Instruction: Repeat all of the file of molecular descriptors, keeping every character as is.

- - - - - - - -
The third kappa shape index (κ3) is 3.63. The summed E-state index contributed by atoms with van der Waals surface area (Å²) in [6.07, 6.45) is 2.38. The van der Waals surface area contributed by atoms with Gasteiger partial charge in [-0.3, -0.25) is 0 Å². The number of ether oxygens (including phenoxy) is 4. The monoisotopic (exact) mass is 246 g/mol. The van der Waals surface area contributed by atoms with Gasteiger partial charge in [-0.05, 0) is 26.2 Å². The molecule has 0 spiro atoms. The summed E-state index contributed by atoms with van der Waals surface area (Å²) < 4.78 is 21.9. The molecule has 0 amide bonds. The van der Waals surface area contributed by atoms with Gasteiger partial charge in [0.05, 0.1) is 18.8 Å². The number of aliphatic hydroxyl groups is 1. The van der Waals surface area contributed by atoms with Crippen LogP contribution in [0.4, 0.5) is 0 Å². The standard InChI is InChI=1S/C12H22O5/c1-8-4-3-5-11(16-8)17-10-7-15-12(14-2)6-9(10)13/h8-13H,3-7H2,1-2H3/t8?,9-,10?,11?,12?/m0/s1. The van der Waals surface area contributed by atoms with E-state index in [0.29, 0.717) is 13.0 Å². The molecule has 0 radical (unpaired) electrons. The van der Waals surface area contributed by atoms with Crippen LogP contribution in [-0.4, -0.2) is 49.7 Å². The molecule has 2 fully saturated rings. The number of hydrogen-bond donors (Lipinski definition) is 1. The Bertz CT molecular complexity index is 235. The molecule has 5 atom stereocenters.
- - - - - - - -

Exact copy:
The third kappa shape index (κ3) is 3.63. The summed E-state index contributed by atoms with van der Waals surface area (Å²) in [6.07, 6.45) is 2.38. The van der Waals surface area contributed by atoms with Gasteiger partial charge in [-0.3, -0.25) is 0 Å². The number of ether oxygens (including phenoxy) is 4. The monoisotopic (exact) mass is 246 g/mol. The van der Waals surface area contributed by atoms with Gasteiger partial charge in [-0.05, 0) is 26.2 Å². The molecule has 0 spiro atoms. The summed E-state index contributed by atoms with van der Waals surface area (Å²) < 4.78 is 21.9. The molecule has 0 amide bonds. The van der Waals surface area contributed by atoms with Gasteiger partial charge in [0.05, 0.1) is 18.8 Å². The number of aliphatic hydroxyl groups is 1. The van der Waals surface area contributed by atoms with Crippen LogP contribution in [0.4, 0.5) is 0 Å². The standard InChI is InChI=1S/C12H22O5/c1-8-4-3-5-11(16-8)17-10-7-15-12(14-2)6-9(10)13/h8-13H,3-7H2,1-2H3/t8?,9-,10?,11?,12?/m0/s1. The van der Waals surface area contributed by atoms with E-state index in [0.29, 0.717) is 13.0 Å². The molecule has 0 radical (unpaired) electrons. The van der Waals surface area contributed by atoms with Crippen LogP contribution in [-0.4, -0.2) is 49.7 Å². The molecule has 2 fully saturated rings. The number of hydrogen-bond donors (Lipinski definition) is 1. The Bertz CT molecular complexity index is 235. The molecule has 5 atom stereocenters.